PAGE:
I'm still reading this book, and finding it hard to get through. The characters don't seem that well developed, and I feel like it's really non-descriptive and boring. I chose it based on the subject: an aging Las Vegas showgirl who raises peacocks. Could have been fascinating, but it's not.

Jody Dickerson

Not great Larry. It only got a three because I like you and you wrote it during a break from writing Lonesome Dove, so I guess your genius was all used up!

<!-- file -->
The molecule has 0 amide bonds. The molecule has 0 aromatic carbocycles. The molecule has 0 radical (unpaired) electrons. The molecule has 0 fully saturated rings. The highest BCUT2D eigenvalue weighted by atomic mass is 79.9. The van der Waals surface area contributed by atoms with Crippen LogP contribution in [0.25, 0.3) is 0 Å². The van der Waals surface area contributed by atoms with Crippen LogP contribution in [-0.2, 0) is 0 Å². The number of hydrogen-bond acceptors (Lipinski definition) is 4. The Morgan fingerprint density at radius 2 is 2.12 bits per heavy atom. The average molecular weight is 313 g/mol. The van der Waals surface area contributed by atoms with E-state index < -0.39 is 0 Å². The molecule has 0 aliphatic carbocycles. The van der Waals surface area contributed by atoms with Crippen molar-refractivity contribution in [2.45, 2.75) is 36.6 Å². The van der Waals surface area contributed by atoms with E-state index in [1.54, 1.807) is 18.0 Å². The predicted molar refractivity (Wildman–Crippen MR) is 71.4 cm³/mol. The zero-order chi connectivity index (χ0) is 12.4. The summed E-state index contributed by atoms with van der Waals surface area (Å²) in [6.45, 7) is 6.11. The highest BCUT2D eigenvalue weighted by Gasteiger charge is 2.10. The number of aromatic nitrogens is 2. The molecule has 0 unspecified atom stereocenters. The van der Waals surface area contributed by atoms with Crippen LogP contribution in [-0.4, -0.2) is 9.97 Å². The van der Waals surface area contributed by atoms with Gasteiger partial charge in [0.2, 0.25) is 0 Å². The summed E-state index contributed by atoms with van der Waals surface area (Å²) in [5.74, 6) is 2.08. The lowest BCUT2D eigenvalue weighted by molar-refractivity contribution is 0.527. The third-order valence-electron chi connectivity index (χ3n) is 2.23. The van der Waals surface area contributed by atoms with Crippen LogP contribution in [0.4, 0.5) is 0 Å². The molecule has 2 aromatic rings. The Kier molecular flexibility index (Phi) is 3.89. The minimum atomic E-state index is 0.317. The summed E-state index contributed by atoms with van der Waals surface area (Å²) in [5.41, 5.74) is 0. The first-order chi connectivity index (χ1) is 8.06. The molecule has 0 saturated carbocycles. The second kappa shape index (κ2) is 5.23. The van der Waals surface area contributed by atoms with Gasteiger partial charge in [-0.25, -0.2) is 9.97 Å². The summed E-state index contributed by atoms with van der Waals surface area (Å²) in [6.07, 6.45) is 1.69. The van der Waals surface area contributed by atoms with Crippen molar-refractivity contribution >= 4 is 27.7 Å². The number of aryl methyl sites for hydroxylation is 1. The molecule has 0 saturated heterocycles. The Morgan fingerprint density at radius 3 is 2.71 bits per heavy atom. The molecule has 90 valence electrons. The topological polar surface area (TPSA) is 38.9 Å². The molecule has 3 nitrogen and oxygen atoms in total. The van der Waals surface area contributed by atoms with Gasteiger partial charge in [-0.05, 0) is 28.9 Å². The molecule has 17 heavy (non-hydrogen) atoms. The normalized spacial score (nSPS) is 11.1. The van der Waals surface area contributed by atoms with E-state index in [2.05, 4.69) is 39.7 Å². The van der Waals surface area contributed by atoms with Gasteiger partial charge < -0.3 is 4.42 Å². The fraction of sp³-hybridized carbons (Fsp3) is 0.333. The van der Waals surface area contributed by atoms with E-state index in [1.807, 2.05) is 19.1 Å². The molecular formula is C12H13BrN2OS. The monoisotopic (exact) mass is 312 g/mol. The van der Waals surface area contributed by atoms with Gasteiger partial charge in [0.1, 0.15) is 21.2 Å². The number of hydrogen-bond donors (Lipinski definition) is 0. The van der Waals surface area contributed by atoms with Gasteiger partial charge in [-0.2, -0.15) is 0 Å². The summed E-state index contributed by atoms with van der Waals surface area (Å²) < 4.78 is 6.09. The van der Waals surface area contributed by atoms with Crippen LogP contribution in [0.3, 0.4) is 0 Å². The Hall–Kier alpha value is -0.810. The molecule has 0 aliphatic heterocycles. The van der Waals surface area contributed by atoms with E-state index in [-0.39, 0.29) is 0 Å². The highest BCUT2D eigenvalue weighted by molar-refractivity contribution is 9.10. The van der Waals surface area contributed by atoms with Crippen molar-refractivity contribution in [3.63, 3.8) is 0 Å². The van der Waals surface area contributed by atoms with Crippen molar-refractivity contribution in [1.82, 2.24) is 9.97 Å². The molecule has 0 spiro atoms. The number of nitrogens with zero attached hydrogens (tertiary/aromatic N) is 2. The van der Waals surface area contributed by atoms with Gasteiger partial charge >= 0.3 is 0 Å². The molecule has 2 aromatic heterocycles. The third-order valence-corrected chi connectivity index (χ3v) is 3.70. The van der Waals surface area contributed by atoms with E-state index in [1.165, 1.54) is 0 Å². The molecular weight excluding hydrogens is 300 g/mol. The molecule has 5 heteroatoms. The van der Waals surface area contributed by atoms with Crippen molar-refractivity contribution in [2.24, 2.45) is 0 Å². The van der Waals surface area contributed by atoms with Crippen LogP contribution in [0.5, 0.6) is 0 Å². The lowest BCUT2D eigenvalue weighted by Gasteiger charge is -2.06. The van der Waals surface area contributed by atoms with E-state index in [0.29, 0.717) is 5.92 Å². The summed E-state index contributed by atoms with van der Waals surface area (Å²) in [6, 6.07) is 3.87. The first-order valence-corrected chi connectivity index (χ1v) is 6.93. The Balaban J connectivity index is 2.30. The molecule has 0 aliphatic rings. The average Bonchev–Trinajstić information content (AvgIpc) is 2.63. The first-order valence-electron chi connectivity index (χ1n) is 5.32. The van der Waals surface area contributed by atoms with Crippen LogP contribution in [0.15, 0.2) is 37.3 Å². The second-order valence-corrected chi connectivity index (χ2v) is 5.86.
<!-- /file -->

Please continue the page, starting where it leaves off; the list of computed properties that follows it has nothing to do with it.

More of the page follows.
I don't know why I chose to read another McMurtry novel after not being able to finish the first one. I know his novels are old, but how in the heck did this guy win a Pulitzer? He admitted he finished the book in three weeks, and it reads like it. There's no elegance, no flow, nothing except some stereotypical characters who were interesting enough to keep me reading to the end. (I wanted to find out what happens to the optimistic and naive main character.) Still, there's so many novelists who are better at their craft that Larry McMurtry has to come off the reading list.


loved it

Debbie Reschke Schug